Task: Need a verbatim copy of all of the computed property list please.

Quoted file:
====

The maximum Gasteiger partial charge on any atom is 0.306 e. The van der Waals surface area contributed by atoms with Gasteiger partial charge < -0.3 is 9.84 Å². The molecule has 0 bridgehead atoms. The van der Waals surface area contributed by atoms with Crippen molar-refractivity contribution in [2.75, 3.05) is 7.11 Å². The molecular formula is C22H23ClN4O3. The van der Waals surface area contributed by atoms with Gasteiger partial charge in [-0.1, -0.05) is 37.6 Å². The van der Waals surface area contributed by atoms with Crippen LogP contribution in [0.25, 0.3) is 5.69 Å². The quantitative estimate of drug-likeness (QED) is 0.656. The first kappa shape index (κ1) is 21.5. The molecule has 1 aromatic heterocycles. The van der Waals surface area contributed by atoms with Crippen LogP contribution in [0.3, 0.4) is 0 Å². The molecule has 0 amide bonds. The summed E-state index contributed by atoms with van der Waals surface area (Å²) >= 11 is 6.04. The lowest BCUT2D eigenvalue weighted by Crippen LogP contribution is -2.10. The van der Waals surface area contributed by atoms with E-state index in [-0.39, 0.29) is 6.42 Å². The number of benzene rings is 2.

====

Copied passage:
The maximum Gasteiger partial charge on any atom is 0.306 e. The van der Waals surface area contributed by atoms with Gasteiger partial charge < -0.3 is 9.84 Å². The molecule has 0 bridgehead atoms. The van der Waals surface area contributed by atoms with Crippen molar-refractivity contribution in [2.75, 3.05) is 7.11 Å². The molecular formula is C22H23ClN4O3. The van der Waals surface area contributed by atoms with Gasteiger partial charge in [-0.1, -0.05) is 37.6 Å². The van der Waals surface area contributed by atoms with Crippen LogP contribution in [0.25, 0.3) is 5.69 Å². The quantitative estimate of drug-likeness (QED) is 0.656. The first kappa shape index (κ1) is 21.5. The molecule has 1 aromatic heterocycles. The van der Waals surface area contributed by atoms with Crippen LogP contribution in [0.3, 0.4) is 0 Å². The molecule has 0 amide bonds. The summed E-state index contributed by atoms with van der Waals surface area (Å²) >= 11 is 6.04. The lowest BCUT2D eigenvalue weighted by Crippen LogP contribution is -2.10. The van der Waals surface area contributed by atoms with E-state index in [-0.39, 0.29) is 6.42 Å². The number of benzene rings is 2.